Chet Simmons dreams of sugared TV plums and fat cats, a sea of Tampa Bay towels and Michigan mugs, forests of fans stretching from Jacksonville to the Pacific Northwest. In his eyes, the United States Football League will grow like a seemingly eternal balloon, filled by cities that love football, want football, and want the USFL.
Last week the infant league added Jacksonville as its fourth expansion franchise for 1984 and San Antonio and Minneapolis are reportedly eager for admission.
"It's vitally important to expand," Simmons said. "It will make the league more viable. We need bigger cities, we need more cities."
The 12-team league is fiercely challenging the establishment NFL, even going head-to-head next year in Pittsburgh, Houston and possibly San Diego, three extremely successful NFL cities.
"The NFL can't accommodate all the football players in this country," Simmons said. "Therefore, it will accrue as a benefit for us."
With expansion to four and perhaps six cities next year, what will be the effect on a struggling franchise like the Washington Federals?
"From the Feds' standpoint, expansion will give us the exposure we need," said team owner Berl Bernhard. "It will add stability to our league and rebound to our benefit."
"The effect on us won't be any different than on anyone else," General Manager Dick Myers said.
"I don't know whether the Federals will benefit," said Peter Hadhazy, USFL operations director. "I think everyone will be affected equally, whether for better or worse."
There is a concern that expansion will lead to a dilution of talent, with play suffering in direct proportion.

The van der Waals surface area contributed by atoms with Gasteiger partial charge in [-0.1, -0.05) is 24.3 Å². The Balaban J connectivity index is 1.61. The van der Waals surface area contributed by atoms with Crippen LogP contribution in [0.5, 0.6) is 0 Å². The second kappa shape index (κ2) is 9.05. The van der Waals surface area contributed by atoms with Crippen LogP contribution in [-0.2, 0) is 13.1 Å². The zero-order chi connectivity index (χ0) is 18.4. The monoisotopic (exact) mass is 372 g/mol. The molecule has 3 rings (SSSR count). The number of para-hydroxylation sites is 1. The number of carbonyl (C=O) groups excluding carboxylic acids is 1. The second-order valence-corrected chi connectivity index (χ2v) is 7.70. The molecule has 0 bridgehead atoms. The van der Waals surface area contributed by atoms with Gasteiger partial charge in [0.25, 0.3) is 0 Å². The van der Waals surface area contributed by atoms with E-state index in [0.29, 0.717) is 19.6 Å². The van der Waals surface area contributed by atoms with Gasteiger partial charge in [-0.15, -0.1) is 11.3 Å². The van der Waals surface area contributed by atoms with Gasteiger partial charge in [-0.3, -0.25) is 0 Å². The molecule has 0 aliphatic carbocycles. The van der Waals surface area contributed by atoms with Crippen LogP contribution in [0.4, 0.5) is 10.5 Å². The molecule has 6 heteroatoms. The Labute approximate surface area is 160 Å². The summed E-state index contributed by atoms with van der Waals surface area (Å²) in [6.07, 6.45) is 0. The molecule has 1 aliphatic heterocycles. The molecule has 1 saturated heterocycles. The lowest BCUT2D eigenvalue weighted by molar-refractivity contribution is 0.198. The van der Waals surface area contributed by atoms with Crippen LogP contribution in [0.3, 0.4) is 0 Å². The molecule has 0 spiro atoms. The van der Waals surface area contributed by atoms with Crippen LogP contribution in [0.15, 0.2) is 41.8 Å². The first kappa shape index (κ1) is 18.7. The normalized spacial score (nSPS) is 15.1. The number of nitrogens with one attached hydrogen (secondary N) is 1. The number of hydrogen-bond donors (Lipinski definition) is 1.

"For a while that (dilution) will be true," Federals Coach Ray Jauch said. "I always felt the league will produce quality in two, three years. Everybody is worried about the caliber of play dropping. Undoubtedly, there will be a watering down, but it will improve."
"You'll notice the dilution some," said Paul Brown, general manager of the Cincinnati Bengals and a member of the NFL's Competition Committee. "The more teams you have, the more the talent is distributed. That's the law of statistics."
Brown, who was part of the Bengals' expansion franchise in 1968, sees another problem with adding teams. "Four new teams lessens the TV pie." The USFL currently receives approximately $18 million from ABC-TV and $11 million from ESPN for two-year contracts.
The diminution in TV revenue is offset, however, by the $6 million entrance fee the expansion teams must pay. "Washington will get expansion dollars, which will more than make up for the lost TV money. It's a quid pro quo," Simmons said.
The real money will start pouring in, Simmons believes, when the league gets team-heavy. "The more teams in the league affects promotion, marketing, and revenues generally. We'll sell more T-shirts, cups, pennants and hats. That's a big business.
"The Jacksonvilles and San Antonios will have a quicker success rate than the bigger cities, where the USFL is not the only game in town. The Federals have had unbelievably bad luck. But it's a great sports town."
To make money, the USFL needs exposure. They want people to call them USE-FUL, not USE-LESS. "The idea of expansion is, number one, to get a lot of interest in many cities," Hadhazy said. "We've got to go into other parts of the country."
"The increase in media coverage is a promotional tool of some consequence," Bernhard said. "The more cities means more coverage by ABC and ESPN which will generate more opportunity in Washington to see our games and more USFL games."
Brown, who has overseen the NFL expansion to Tampa Bay and Seattle, agrees. "The idea is to get money from expansion sales to help survive."
But is the league moving too fast? The AFL did not expand beyond eight teams for six years, not until 1966 when they added Miami, and then again in 1968 with Cincinnati. In the last 23 years, the NFL has expanded five times, adding six teams (excluding the merger with the AFL in 1970).
"I've never seen a league expand so fast and quickly," Brown said of the USFL. "Only time will tell whether they succeed."
Said Bernhard, "If you move too quickly and in a way unplanned, you get weak sisters. But the owners have been very meticulous about evaluating each group coming in."